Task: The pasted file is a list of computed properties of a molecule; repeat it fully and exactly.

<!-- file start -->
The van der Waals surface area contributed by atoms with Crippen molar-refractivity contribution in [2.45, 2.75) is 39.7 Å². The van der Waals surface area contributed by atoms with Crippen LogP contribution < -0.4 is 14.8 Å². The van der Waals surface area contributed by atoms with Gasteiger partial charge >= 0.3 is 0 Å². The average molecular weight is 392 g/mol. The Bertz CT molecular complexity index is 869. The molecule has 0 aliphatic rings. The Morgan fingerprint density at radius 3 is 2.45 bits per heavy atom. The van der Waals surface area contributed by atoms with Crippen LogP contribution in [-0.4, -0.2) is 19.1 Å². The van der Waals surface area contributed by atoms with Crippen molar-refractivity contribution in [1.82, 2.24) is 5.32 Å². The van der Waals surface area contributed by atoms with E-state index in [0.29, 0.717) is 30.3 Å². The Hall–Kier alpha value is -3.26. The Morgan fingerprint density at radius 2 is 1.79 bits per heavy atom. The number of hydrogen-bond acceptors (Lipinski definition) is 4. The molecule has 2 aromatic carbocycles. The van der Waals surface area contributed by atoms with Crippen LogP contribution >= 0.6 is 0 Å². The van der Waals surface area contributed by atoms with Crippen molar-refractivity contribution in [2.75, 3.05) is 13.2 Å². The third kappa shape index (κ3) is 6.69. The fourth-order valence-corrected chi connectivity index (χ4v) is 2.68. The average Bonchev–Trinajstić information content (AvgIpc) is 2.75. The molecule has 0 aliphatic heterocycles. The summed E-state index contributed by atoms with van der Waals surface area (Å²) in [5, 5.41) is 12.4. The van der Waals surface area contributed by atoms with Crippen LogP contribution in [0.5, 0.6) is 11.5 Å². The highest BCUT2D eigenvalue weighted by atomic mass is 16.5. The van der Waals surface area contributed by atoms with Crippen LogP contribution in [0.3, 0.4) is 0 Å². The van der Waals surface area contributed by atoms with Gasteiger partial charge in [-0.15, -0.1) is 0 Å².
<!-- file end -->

The van der Waals surface area contributed by atoms with Crippen molar-refractivity contribution in [2.45, 2.75) is 39.7 Å². The van der Waals surface area contributed by atoms with Crippen LogP contribution < -0.4 is 14.8 Å². The van der Waals surface area contributed by atoms with Gasteiger partial charge >= 0.3 is 0 Å². The average molecular weight is 392 g/mol. The Bertz CT molecular complexity index is 869. The molecule has 0 aliphatic rings. The Morgan fingerprint density at radius 3 is 2.45 bits per heavy atom. The van der Waals surface area contributed by atoms with Crippen LogP contribution in [-0.4, -0.2) is 19.1 Å². The van der Waals surface area contributed by atoms with Crippen molar-refractivity contribution in [1.82, 2.24) is 5.32 Å². The van der Waals surface area contributed by atoms with E-state index in [0.29, 0.717) is 30.3 Å². The Hall–Kier alpha value is -3.26. The Morgan fingerprint density at radius 2 is 1.79 bits per heavy atom. The number of hydrogen-bond acceptors (Lipinski definition) is 4. The molecule has 2 aromatic carbocycles. The van der Waals surface area contributed by atoms with Crippen LogP contribution >= 0.6 is 0 Å². The van der Waals surface area contributed by atoms with Crippen molar-refractivity contribution in [2.75, 3.05) is 13.2 Å². The third kappa shape index (κ3) is 6.69. The fourth-order valence-corrected chi connectivity index (χ4v) is 2.68. The average Bonchev–Trinajstić information content (AvgIpc) is 2.75. The molecule has 0 aliphatic heterocycles. The summed E-state index contributed by atoms with van der Waals surface area (Å²) in [5, 5.41) is 12.4. The van der Waals surface area contributed by atoms with Crippen LogP contribution in [0.5, 0.6) is 11.5 Å². The highest BCUT2D eigenvalue weighted by atomic mass is 16.5. The van der Waals surface area contributed by atoms with Crippen LogP contribution in [0.3, 0.4) is 0 Å². The van der Waals surface area contributed by atoms with Gasteiger partial charge in [-0.15, -0.1) is 0 Å².